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-   -   What Exactly does Adjusting the Valves Do? (http://www.peachparts.com/shopforum/diesel-discussion/191947-what-exactly-does-adjusting-valves-do.html)

Gray 1985 300D 06-21-2007 04:31 PM

What Exactly does Adjusting the Valves Do?
 
What does adjusting the valves actually do? i.e., better milage? run smoother? quieter? etc?

I am not too mechanically inclined, but I do love to play with diesel engines. In this case, I will take the car to a mechanic, but what if he does it incorrectly? Will it destroy the engine? What damage can be done to the engine if it is done wrong?

Thank you.

winmutt 06-21-2007 04:37 PM

Worst possible case scenario is that you completely undo the lock and reg nut on the valve and the valve drops into the engine. Chances of this happening are small if you are aware it can happen.

Basically if the valves are to tight they can actually stay open and never fully close. A proper gap also allows for better oiling of the cam lobes.

DieselAddict 06-21-2007 05:26 PM

A mis-adjusted valve will be prevented from closing or opening fully, resulting in the loss of compression and/or inadequate breathing of the affected cylinder. Symptoms are typically excessive smoking and difficult starting. The job of adjusting the valves is pretty straightforward if you have the right tools (like the special bent wrenches) and a good manual (like the Haynes W123 manual). If you're gonna pay someone to do it, make sure it's someone who's familiar with these diesels and has done the job before.

FlossHogg 06-21-2007 07:40 PM

Do not have your valves adjusted on your diesel by a shop that is not BOSCH Certified. Also don't let them charge you more than $120.

bgkast 06-21-2007 09:12 PM

Quote:

Originally Posted by FlossHogg (Post 1542731)
Do not have your valves adjusted on your diesel by a shop that is not BOSCH Certified. Also don't let them charge you more than $120.

BOSCH had nothing to do with the valve system...why would a shop need to be certified by them to work on it? :confused:

If the valves are too tight (which is how they tend to get over time) they can hang open and be burnt (eroded) by combustion gasses. If they are too loose you will not get ideal mileage, and will have some valve noise.

It does take some practice, but is not rocket science. Buy your self a feeler gauge, manual, and if you want the fancy bent wrenches (I have never needed them, but it would make the job easier) and dive in! :)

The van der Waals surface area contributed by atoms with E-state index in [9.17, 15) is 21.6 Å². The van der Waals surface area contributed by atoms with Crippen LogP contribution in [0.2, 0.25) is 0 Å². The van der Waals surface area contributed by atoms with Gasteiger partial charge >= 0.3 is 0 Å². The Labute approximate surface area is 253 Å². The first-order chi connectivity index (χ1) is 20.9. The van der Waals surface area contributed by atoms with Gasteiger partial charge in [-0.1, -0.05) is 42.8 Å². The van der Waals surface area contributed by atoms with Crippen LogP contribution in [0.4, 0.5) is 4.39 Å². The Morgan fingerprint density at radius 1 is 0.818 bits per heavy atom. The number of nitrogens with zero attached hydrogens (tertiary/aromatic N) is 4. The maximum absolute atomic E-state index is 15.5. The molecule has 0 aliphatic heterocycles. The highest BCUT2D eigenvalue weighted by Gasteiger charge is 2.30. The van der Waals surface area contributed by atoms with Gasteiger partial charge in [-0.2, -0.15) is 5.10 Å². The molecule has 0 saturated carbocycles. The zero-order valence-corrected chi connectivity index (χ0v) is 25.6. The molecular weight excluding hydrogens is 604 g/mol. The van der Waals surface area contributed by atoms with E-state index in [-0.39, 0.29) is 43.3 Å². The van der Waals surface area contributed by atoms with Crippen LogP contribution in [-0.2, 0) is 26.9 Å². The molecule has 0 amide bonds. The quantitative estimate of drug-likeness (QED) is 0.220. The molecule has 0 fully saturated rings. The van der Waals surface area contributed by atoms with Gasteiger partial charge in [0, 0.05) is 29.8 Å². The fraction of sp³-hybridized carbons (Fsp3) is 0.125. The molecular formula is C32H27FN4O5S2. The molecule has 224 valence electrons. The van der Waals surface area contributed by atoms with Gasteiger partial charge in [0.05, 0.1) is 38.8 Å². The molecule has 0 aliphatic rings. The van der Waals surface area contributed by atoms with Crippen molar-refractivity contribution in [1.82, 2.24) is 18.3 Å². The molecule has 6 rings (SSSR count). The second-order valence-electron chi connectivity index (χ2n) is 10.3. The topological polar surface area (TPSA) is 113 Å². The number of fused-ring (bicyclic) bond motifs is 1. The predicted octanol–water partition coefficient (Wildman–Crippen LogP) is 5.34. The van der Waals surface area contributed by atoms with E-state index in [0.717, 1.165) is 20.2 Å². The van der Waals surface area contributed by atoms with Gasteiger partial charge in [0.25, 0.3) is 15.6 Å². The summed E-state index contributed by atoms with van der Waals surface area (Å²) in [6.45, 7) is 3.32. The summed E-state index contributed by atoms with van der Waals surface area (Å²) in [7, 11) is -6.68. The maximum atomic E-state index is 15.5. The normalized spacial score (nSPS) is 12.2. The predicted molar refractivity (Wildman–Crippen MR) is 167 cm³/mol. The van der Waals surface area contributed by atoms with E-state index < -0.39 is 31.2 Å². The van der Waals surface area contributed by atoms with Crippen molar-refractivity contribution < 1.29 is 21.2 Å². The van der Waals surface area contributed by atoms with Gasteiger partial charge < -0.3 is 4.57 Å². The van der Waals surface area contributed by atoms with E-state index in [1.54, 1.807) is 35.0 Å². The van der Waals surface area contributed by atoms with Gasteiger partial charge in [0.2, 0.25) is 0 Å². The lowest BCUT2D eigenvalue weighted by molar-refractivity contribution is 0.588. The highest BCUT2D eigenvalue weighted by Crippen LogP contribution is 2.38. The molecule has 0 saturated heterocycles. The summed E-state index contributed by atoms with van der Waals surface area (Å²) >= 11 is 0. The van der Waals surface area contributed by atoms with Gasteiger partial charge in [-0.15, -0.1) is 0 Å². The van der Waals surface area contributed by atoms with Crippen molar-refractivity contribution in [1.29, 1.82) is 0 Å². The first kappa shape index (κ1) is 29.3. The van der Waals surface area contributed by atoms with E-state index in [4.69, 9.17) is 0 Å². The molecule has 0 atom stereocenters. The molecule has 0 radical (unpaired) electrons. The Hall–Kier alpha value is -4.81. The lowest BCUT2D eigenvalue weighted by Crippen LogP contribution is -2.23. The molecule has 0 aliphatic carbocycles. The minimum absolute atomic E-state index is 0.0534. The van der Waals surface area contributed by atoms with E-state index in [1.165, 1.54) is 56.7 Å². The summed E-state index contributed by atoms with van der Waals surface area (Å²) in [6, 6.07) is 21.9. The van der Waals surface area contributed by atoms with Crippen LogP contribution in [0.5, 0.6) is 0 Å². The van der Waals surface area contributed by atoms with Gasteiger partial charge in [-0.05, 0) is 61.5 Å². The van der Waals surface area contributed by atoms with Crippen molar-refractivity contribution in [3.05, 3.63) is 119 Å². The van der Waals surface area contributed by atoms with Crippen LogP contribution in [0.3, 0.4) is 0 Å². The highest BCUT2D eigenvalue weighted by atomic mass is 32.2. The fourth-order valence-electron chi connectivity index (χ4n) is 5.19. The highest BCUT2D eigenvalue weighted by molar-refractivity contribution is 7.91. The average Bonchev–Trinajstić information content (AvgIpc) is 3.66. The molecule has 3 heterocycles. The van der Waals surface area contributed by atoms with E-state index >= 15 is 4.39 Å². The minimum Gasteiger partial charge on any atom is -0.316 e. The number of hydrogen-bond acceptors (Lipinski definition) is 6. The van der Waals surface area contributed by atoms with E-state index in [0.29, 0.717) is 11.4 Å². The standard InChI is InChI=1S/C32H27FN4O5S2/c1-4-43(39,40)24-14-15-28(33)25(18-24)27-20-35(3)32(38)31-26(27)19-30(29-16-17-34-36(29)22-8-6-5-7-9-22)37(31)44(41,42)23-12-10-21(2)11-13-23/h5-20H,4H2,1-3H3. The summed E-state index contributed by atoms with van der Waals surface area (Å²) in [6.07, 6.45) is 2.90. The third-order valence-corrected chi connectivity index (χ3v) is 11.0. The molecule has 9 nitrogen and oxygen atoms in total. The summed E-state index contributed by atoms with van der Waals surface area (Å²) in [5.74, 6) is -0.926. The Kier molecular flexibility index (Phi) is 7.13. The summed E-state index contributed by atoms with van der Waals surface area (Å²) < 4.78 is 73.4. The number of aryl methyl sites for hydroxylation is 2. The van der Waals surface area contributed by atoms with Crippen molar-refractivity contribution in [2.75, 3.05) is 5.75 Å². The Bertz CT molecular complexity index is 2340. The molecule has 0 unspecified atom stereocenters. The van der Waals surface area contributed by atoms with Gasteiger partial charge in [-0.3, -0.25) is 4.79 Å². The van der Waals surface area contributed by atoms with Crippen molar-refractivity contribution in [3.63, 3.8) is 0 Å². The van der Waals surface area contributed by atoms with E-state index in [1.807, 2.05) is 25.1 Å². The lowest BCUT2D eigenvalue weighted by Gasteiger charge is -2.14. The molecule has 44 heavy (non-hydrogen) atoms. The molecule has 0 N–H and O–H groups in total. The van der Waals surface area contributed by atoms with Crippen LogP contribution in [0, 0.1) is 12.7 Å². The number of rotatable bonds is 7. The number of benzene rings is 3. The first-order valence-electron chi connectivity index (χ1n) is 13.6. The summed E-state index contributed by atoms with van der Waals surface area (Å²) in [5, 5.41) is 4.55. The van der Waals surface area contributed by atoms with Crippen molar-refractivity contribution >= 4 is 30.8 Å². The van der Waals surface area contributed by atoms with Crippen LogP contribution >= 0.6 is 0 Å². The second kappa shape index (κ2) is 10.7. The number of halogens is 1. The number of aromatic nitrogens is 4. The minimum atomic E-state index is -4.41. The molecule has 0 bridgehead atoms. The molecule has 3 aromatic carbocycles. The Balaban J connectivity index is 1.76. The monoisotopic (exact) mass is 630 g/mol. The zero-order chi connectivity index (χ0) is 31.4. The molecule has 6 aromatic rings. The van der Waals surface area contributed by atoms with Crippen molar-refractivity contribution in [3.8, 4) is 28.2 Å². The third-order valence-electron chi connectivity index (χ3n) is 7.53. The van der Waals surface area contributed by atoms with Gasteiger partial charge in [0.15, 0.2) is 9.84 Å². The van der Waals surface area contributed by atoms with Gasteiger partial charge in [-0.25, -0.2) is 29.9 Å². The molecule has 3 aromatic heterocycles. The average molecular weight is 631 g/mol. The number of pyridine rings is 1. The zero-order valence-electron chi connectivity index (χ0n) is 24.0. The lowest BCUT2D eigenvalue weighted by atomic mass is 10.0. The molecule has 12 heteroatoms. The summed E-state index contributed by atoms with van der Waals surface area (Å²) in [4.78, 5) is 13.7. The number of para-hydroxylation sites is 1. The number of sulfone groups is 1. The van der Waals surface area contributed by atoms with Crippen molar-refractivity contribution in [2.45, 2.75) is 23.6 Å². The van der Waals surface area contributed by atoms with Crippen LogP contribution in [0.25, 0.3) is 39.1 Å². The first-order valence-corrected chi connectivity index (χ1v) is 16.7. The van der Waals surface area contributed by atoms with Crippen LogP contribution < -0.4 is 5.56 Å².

ForcedInduction 06-21-2007 10:09 PM

It's basically caused by the hammering of the valve and valve seat as they open and close many times per second. Over time, this hammering wears them down and reduces the gap between the valve stem and the tappet. It's not much wear (Hundredths of a millimeter change) but it does make a difference.

If you are doing a valve adjustment yourself for the first time, remember to make sure if you are adjusting an intake or exhaust valve and double/triple check your adjustments before you put the valve cover back on.

Cervan 06-22-2007 01:14 AM

im not sure if i would suggest taking off the cam to do this procidure. (takes a second and thinks about what he just said) lol... carefull not to bust your knuckles.

joro 06-22-2007 01:41 AM

w124 300td iddle low
 
Hi does anyone here know how to get my otherwise very powerful wagon to iddle stronger? already tried the knob at 7.:book:

ForcedInduction 06-22-2007 01:58 AM

Quote:

Originally Posted by joro (Post 1542983)
Hi does anyone here know how to get my otherwise very powerful wagon to iddle stronger? already tried the knob at 7.:book:

It would be better to start a new thread to ask such an off-topic question rather than taking over this one.

Shorebilly 06-22-2007 06:10 AM

That's why we have Public Libraries !
 
If you would take the time and go to your library......look for a book that explains how internal combustion engines work.....and read up on the how and why of any 4 stroke internal combustion engine.

One must walk before one can run.......:D

SB

Bama1 06-23-2007 12:36 AM

Quote:

Originally Posted by Shorebilly (Post 1543016)
If you would take the time and go to your library......look for a book that explains how internal combustion engines work.....and read up on the how and why of any 4 stroke internal combustion engine.

One must walk before one can run.......:D

SB


Now, now Brother Billy.

Remember how that one kind old gentleman encouraged us to find a way back when we were young whippersnapers just getting our hands dirty? Well, we've gotta be charitable and encourage them and pass it on. My boy laughs at me and my advice but I notice that in practice, he falls not too far from the tree...I've even learned a few things from him.

Anyway! Enough of the touchy, feeely stuff..

Damn boy, like Shorebilly said ...go search the threads and check out the library, use yore head son! THIMK!

Goood '03 Chianti tonite;)

Stevo 06-23-2007 10:46 AM

Quote:

Originally Posted by Gray 1985 300D (Post 1542596)

I am not too mechanically inclined, but I do love to play with diesel engines. In this case, I will take the car to a mechanic, but what if he does it incorrectly? Thank you.

If you like too play with diesels, adjusting your own valves is an ideal place to put some time and energy. Owning one of these cars isn't such a good deal if you have to pay someone else too do every little thing. Might as well just drive a Camray or Subaru as its a whole easier too find someone competent to work on them.:rolleyes:


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